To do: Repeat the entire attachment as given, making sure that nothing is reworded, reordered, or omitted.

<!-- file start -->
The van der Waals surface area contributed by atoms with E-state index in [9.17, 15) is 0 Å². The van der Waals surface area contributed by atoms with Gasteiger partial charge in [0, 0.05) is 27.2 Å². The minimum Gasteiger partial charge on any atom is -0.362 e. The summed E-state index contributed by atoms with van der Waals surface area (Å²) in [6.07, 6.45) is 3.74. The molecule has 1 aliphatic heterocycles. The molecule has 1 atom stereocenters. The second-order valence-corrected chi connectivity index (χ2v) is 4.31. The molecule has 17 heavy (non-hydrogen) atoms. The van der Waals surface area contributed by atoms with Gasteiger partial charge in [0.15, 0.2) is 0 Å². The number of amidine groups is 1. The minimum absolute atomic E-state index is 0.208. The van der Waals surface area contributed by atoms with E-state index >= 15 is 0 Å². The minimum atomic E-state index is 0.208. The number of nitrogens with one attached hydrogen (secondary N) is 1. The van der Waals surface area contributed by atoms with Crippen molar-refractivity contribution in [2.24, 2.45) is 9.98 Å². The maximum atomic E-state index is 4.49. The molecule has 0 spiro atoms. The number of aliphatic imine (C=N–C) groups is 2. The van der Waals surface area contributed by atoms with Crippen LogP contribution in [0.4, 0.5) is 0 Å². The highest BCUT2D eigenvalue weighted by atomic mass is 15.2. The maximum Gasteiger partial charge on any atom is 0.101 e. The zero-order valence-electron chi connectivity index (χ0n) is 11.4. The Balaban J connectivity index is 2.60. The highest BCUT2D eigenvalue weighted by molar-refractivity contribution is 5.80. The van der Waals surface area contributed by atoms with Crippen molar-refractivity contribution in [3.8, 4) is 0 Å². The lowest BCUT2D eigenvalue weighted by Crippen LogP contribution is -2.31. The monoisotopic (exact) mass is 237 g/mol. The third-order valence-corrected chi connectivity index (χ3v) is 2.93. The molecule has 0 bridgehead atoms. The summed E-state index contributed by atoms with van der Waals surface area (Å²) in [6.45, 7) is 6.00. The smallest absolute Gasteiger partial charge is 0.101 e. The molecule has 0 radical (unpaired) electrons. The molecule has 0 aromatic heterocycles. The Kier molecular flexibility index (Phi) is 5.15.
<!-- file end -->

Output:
The van der Waals surface area contributed by atoms with E-state index in [9.17, 15) is 0 Å². The van der Waals surface area contributed by atoms with Gasteiger partial charge in [0, 0.05) is 27.2 Å². The minimum Gasteiger partial charge on any atom is -0.362 e. The summed E-state index contributed by atoms with van der Waals surface area (Å²) in [6.07, 6.45) is 3.74. The molecule has 1 aliphatic heterocycles. The molecule has 1 atom stereocenters. The second-order valence-corrected chi connectivity index (χ2v) is 4.31. The molecule has 17 heavy (non-hydrogen) atoms. The van der Waals surface area contributed by atoms with Gasteiger partial charge in [0.15, 0.2) is 0 Å². The number of amidine groups is 1. The minimum absolute atomic E-state index is 0.208. The van der Waals surface area contributed by atoms with E-state index >= 15 is 0 Å². The minimum atomic E-state index is 0.208. The number of nitrogens with one attached hydrogen (secondary N) is 1. The van der Waals surface area contributed by atoms with Crippen molar-refractivity contribution in [2.24, 2.45) is 9.98 Å². The maximum atomic E-state index is 4.49. The molecule has 0 spiro atoms. The number of aliphatic imine (C=N–C) groups is 2. The van der Waals surface area contributed by atoms with Crippen LogP contribution in [0.4, 0.5) is 0 Å². The highest BCUT2D eigenvalue weighted by atomic mass is 15.2. The maximum Gasteiger partial charge on any atom is 0.101 e. The zero-order valence-electron chi connectivity index (χ0n) is 11.4. The Balaban J connectivity index is 2.60. The highest BCUT2D eigenvalue weighted by molar-refractivity contribution is 5.80. The van der Waals surface area contributed by atoms with Crippen molar-refractivity contribution in [3.8, 4) is 0 Å². The lowest BCUT2D eigenvalue weighted by Crippen LogP contribution is -2.31. The monoisotopic (exact) mass is 237 g/mol. The third-order valence-corrected chi connectivity index (χ3v) is 2.93. The molecule has 0 bridgehead atoms. The summed E-state index contributed by atoms with van der Waals surface area (Å²) in [6.45, 7) is 6.00. The smallest absolute Gasteiger partial charge is 0.101 e. The molecule has 0 radical (unpaired) electrons. The molecule has 0 aromatic heterocycles. The Kier molecular flexibility index (Phi) is 5.15.